In or out?
What to do when a law partner seriously outperforms the rest and makes demands that can't be met.
Even under the best of circumstances, law firm partners are difficult to manage. But what is a firm to do when one partner seriously outperforms the rest and demands to be compensated accordingly?
For more than a few star billers, the notion that one is expected to leave some money on the table is hard to swallow. Indeed, the very nature of partnerships means that some will pull their weight more than others, Michael Short, a principal at LawVision Group, told participants at this year’s CBA Law Firm Leaders Conference in Montreal. “At any given time, you’re going to have a range of contributions. Not everybody bills at the same level. Not everybody collects at the same level,” he said. But a healthy firm still requires a tight range of relative contributions, billable or not, he said. “Everybody has to feel as though they’re pulling at the same level.”
Top billers tend to view themselves as free agents ready to bolt at the first opportunity, which takes its toll on managing partners. Enduring that stress and accommodating a big biller’s every wish can affect the partnership’s culture, internal sense of trust and cohesiveness.
This is all the more true considering that the contributions the firm brings to the star partner are often overlooked.
“When somebody is big biller they usually utilize a lot of firm resources to become that big biller,” said Dr. Larry Richard, the principal consultant at LawyerBrain, who has spent years studying the psychology of lawyers. “And they often, in my experience, don’t acknowledge that. They see their result — earning a lot of money [for the firm]. But they don’t see the cost of earning that money, and that those costs extend to people and other kinds of resources that the firm has accorded them.”
It is why in many cases it is probably best to resist caving into demands by star billers for 100 cents on every dollar he or she brings to the mill. “If it has come to this, chances are you have no options,” says Gary Luftspring, the managing partner at Ricketts, Harris LLP in Toronto.
At times like these, he says, it’s often best to conclude that irreconcilable differences are inevitable and that the partnership model in place cannot be bent out of shape to accommodate one individual. “You may have to say, ‘you’re in or you’re out.”
Because the risk, according to Luftspring, is that special treatment will end in tears anyway. It can foster resentment among the other partners who might even be tempted to undermine the star.
It may seem counterintuitive, but a star biller striking out on his own or crossing the street is not always the worst outcome. “Most of the time my advice is to let the person go, even if the cost economically can be huge,” Dr. Richard told conference attendees. “In every case that I can recall, when that has happened, the aftermath has been much more favorable to the firm than had been feared. Morale improves significantly; profitability improves much more than they expected it to; the number of associates that that partner has taken with them is less than predicted. Everything turns out to be better for the firm when they make that hard decision. There’s a sigh of relief that people have.”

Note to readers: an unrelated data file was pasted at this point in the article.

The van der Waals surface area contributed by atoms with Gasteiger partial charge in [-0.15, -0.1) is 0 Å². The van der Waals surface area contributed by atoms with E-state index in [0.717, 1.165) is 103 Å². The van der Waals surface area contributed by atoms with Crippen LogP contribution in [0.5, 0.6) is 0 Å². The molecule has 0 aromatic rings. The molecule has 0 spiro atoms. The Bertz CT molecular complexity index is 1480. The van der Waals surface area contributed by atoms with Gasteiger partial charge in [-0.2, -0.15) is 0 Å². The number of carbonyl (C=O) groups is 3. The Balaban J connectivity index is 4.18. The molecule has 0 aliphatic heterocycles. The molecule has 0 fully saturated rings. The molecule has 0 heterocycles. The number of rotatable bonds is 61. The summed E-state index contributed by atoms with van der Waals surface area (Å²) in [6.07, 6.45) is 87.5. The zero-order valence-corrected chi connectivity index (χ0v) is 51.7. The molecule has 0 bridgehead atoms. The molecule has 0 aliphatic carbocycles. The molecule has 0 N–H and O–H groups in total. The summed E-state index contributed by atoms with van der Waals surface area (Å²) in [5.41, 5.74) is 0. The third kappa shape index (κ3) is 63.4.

None of which is to say that the star biller is always the problem. The implicit presumption here is that he or she is a relentless overachiever. But a scenario in which the partnership is accommodating too many underachievers can be just as toxic. According to Short, sometimes what the dominant partner is trying to say to his partners, is “You all have to work harder. He’s trying to convey a message: “I see a whole lot of people standing on my coattails and I’m dragging you around.”
Short says this is a red flag for law firm cohesiveness: “You start stretching the glue that binds law partners together… It’s time to start looking at how all the pieces fit together.”
Luftspring offered a similar cautionary note about having too many underachievers on board. “Overachievers want to be in an overachieving culture in an overachieving firm.”
Ultimately, the long-term survival of any law firm is rooted in its values, said Richard. “Whatever you as a leader do, people are watching you. This is not just about this big billing partner. It’s about the firm values. And you don’t want this particular individual basically hijacking that culture and saying, ‘I want to have things my way.’”